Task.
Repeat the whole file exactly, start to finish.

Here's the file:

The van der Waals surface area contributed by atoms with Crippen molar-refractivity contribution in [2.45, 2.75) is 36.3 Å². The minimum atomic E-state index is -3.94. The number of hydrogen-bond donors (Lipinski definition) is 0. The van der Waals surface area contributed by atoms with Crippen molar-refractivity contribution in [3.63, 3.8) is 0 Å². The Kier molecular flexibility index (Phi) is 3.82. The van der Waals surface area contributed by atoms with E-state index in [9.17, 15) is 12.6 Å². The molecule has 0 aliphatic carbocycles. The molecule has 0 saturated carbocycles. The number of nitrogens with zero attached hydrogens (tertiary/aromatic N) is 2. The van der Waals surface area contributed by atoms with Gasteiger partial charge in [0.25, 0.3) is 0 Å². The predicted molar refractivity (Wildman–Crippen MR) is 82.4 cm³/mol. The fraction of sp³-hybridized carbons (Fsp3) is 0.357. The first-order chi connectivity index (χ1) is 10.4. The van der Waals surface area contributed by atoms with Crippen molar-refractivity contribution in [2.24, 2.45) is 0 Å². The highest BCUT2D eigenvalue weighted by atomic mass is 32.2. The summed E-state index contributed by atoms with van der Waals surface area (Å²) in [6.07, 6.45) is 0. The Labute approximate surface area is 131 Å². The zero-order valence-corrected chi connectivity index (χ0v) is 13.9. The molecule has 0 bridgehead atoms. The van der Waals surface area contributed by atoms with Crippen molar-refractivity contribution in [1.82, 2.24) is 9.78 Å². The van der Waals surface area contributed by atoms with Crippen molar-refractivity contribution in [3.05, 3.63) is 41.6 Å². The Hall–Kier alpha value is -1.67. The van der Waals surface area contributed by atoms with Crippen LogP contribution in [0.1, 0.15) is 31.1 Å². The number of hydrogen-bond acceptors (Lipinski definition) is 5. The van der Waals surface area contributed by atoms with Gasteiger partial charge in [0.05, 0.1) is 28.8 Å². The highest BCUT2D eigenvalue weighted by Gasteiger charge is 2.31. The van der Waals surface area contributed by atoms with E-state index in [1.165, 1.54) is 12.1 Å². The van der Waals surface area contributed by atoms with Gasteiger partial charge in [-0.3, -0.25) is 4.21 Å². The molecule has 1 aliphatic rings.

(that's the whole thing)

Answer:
The van der Waals surface area contributed by atoms with Crippen molar-refractivity contribution in [2.45, 2.75) is 36.3 Å². The minimum atomic E-state index is -3.94. The number of hydrogen-bond donors (Lipinski definition) is 0. The van der Waals surface area contributed by atoms with Crippen molar-refractivity contribution in [3.63, 3.8) is 0 Å². The Kier molecular flexibility index (Phi) is 3.82. The van der Waals surface area contributed by atoms with E-state index in [9.17, 15) is 12.6 Å². The molecule has 0 aliphatic carbocycles. The molecule has 0 saturated carbocycles. The number of nitrogens with zero attached hydrogens (tertiary/aromatic N) is 2. The van der Waals surface area contributed by atoms with Gasteiger partial charge in [0.25, 0.3) is 0 Å². The predicted molar refractivity (Wildman–Crippen MR) is 82.4 cm³/mol. The fraction of sp³-hybridized carbons (Fsp3) is 0.357. The first-order chi connectivity index (χ1) is 10.4. The van der Waals surface area contributed by atoms with Crippen molar-refractivity contribution in [2.24, 2.45) is 0 Å². The highest BCUT2D eigenvalue weighted by atomic mass is 32.2. The summed E-state index contributed by atoms with van der Waals surface area (Å²) in [6.07, 6.45) is 0. The Labute approximate surface area is 131 Å². The zero-order valence-corrected chi connectivity index (χ0v) is 13.9. The molecule has 0 bridgehead atoms. The van der Waals surface area contributed by atoms with Crippen molar-refractivity contribution in [1.82, 2.24) is 9.78 Å². The van der Waals surface area contributed by atoms with Crippen molar-refractivity contribution in [3.05, 3.63) is 41.6 Å². The Hall–Kier alpha value is -1.67. The van der Waals surface area contributed by atoms with Crippen LogP contribution in [0.1, 0.15) is 31.1 Å². The number of hydrogen-bond acceptors (Lipinski definition) is 5. The van der Waals surface area contributed by atoms with Gasteiger partial charge in [0.05, 0.1) is 28.8 Å². The highest BCUT2D eigenvalue weighted by Gasteiger charge is 2.31. The van der Waals surface area contributed by atoms with E-state index in [1.165, 1.54) is 12.1 Å². The van der Waals surface area contributed by atoms with Gasteiger partial charge in [-0.3, -0.25) is 4.21 Å². The molecule has 1 aliphatic rings.